The pandemic is gathering pace in Africa, with some 750,000 cases and more than 15,000 deaths across the continent, according to the WHO.
“The growth we are seeing…is placing an ever greater strain on health services across the continent,” said WHO Africa director Matshidiso Moeti.
12:00 GMT – Cuba sets example with successful COVID-19 strategy
Cuba has been able to send thousands of doctors and nurses overseas to help other countries fight COVID-19.
That is because the island nation has had huge success containing the virus domestically, with a rigorous active screening campaign and strict restrictions.
Al Jazeera’s Ed Augustin reports from Havana, Cuba.
Cuba sets example with successful COVID-19 strategy
11:40 GMT – South Africa sees ‘huge discrepancy’ in virus, total deaths
The South African Medical Research Council is reporting a “huge discrepancy” between the country’s confirmed COVID-19 deaths and the number of excess deaths from natural causes, while Africa’s top health official says the virus is spreading there “like wildfire”.
The new report, which came out late Wednesday, shows more than 17,000 excess deaths in South Africa from May 6 to July 14 as compared to data from the past two years, while confirmed COVID-19 deaths are 5,940.
South Africa reimposes lockdown amid soaring COVID-19 cases
10:55 GMT – Iran death toll surges past 15,000
Iran confirmed 221 additional fatalities from the novel coronavirus, bringing the nationwide death toll to 15,074, according to the Health Ministry.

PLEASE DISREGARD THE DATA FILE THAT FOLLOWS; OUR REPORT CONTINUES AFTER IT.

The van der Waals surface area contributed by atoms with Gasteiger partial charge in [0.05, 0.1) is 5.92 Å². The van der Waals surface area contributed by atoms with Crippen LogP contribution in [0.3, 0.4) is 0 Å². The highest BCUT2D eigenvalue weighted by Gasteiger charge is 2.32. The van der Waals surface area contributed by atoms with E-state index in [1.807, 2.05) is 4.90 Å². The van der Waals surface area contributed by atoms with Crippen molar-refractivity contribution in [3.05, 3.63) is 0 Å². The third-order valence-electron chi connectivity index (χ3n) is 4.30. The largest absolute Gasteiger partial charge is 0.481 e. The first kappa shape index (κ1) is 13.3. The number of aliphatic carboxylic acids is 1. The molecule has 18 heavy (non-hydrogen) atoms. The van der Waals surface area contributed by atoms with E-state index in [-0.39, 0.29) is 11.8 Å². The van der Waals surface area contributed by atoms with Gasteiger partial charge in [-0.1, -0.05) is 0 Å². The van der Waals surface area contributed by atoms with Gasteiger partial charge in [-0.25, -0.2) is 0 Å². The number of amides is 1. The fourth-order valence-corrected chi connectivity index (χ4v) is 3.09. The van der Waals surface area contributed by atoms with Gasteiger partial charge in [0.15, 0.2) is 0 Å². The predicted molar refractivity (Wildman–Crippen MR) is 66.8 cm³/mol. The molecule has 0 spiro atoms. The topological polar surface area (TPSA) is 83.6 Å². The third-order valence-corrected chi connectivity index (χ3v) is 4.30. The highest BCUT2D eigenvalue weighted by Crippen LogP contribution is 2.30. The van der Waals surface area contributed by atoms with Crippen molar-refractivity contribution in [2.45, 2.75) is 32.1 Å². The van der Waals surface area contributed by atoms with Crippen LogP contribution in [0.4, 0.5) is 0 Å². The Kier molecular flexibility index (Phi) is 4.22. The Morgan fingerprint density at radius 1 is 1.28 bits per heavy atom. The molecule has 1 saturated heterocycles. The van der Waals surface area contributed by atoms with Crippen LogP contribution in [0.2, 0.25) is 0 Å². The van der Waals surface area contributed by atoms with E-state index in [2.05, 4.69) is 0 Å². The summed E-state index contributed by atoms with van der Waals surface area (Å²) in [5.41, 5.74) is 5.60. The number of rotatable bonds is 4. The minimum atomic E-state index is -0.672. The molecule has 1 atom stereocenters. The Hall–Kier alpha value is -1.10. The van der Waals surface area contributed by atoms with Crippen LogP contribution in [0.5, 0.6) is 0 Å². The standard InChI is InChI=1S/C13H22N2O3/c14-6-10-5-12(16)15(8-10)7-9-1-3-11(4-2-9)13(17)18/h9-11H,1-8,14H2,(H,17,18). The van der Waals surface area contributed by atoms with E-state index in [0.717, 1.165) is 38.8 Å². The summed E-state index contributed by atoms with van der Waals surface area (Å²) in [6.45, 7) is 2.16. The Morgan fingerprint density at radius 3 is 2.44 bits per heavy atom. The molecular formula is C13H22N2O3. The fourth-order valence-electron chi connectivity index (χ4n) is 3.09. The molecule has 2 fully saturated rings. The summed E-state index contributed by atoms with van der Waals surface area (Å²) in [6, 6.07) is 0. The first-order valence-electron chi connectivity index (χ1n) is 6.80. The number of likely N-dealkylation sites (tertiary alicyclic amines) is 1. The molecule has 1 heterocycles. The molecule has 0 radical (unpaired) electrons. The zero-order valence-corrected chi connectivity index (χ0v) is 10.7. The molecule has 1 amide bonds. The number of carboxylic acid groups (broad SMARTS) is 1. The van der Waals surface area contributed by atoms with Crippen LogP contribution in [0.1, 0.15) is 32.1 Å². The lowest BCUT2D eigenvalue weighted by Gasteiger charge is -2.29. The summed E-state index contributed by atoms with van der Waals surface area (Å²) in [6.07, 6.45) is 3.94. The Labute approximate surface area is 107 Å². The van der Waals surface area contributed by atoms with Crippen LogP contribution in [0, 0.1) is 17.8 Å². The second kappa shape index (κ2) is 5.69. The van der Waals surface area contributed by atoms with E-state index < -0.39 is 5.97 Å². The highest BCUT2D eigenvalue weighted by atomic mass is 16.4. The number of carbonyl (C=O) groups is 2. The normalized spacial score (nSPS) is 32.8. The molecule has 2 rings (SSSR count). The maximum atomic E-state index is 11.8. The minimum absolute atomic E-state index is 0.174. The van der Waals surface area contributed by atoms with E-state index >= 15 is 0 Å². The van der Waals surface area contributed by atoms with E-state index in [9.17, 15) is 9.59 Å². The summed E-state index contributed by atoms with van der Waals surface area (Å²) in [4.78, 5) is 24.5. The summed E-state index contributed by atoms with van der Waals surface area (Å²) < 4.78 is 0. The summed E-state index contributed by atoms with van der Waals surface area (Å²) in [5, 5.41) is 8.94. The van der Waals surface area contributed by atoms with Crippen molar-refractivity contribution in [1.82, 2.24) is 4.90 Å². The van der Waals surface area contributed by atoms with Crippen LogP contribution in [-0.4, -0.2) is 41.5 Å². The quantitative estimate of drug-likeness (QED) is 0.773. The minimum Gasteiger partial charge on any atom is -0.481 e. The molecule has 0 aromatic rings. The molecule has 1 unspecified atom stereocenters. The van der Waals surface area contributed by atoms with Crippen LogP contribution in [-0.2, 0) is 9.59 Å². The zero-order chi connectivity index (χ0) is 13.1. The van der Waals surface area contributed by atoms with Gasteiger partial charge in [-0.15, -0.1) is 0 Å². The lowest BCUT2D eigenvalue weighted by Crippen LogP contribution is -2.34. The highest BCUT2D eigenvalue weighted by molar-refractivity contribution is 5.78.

A further 2,621 people tested positive for COVID-19 in the last 24 hours, raising the overall count to 284,034, ministry spokeswoman Sima Sadat Lari said.
10:24 GMT – Proportion of COVID-19 contacts traced by British scheme rises
The proportion of the contacts of coronavirus-positive cases reached by England’s test and trace system rose in its latest week of operation, figures from the health ministry showed.
The Department of Health said 3,887 positive cases had been transferred to service in the week to 15 July, with 77.9 percent of the 16,742 identified contacts reached and advised to self-isolate, up from 72 percent the previous week.
09:57 GMT – Philippines confirms 2,200 more coronavirus cases, 28 deaths
The Philippine health ministry on Thursday reported 2,200 new coronavirus infections and 28 new deaths.
In a bulletin, the ministry said total deaths had increased to 1,871 while infections rose to 74,390.
09:30 GMT – Bahrain, Qatar have highest per capita virus rate in the world
The small, neighbouring Gulf Arab nations of Bahrain and Qatar have the world’s highest per-capita rates of coronavirus infections.
In the two countries, COVID-19 epidemics initially swept undetected through camps housing healthy, young foreign labourers.
09:10 GMT – Philippine Bishop and Duterte critic tests positive for COVID-19
Renowned Manila-based Bishop Broderick Pabillo has tested positive for the coronavirus, local Philippine media outlet Rappler reported.
In a statement, Pabillo said his staff had tested negative, and those he came in contact with had been “duly informed”.
Pabillo who heads the Manila archdiocese, is considered the unofficial head of the Philippine Catholic Church.
— Paterno Esmaquel II (@paterno_II) July 23, 2020